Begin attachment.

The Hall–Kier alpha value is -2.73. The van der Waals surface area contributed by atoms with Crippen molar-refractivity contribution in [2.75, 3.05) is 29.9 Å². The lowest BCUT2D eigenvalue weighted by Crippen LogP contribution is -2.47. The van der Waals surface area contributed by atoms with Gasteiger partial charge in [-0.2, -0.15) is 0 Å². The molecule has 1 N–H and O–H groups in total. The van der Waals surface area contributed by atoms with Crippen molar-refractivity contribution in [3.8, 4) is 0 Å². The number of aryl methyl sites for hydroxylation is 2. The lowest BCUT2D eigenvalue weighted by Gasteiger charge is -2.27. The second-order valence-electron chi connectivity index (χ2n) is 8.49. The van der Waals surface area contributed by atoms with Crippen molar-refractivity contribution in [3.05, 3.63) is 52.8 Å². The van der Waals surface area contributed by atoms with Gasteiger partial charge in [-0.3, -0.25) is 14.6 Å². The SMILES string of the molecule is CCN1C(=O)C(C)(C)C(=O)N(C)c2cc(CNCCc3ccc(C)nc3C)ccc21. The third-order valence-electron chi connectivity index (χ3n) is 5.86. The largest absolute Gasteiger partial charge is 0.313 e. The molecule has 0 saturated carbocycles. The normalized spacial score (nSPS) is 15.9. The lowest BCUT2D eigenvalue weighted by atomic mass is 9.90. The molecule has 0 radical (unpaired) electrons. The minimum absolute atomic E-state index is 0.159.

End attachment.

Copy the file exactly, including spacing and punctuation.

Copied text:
The Hall–Kier alpha value is -2.73. The van der Waals surface area contributed by atoms with Crippen molar-refractivity contribution in [2.75, 3.05) is 29.9 Å². The lowest BCUT2D eigenvalue weighted by Crippen LogP contribution is -2.47. The van der Waals surface area contributed by atoms with Gasteiger partial charge in [-0.2, -0.15) is 0 Å². The molecule has 1 N–H and O–H groups in total. The van der Waals surface area contributed by atoms with Crippen molar-refractivity contribution in [3.8, 4) is 0 Å². The number of aryl methyl sites for hydroxylation is 2. The lowest BCUT2D eigenvalue weighted by Gasteiger charge is -2.27. The second-order valence-electron chi connectivity index (χ2n) is 8.49. The van der Waals surface area contributed by atoms with Crippen molar-refractivity contribution in [3.05, 3.63) is 52.8 Å². The van der Waals surface area contributed by atoms with Gasteiger partial charge in [-0.3, -0.25) is 14.6 Å². The SMILES string of the molecule is CCN1C(=O)C(C)(C)C(=O)N(C)c2cc(CNCCc3ccc(C)nc3C)ccc21. The third-order valence-electron chi connectivity index (χ3n) is 5.86. The largest absolute Gasteiger partial charge is 0.313 e. The molecule has 0 saturated carbocycles. The normalized spacial score (nSPS) is 15.9. The lowest BCUT2D eigenvalue weighted by atomic mass is 9.90. The molecule has 0 radical (unpaired) electrons. The minimum absolute atomic E-state index is 0.159.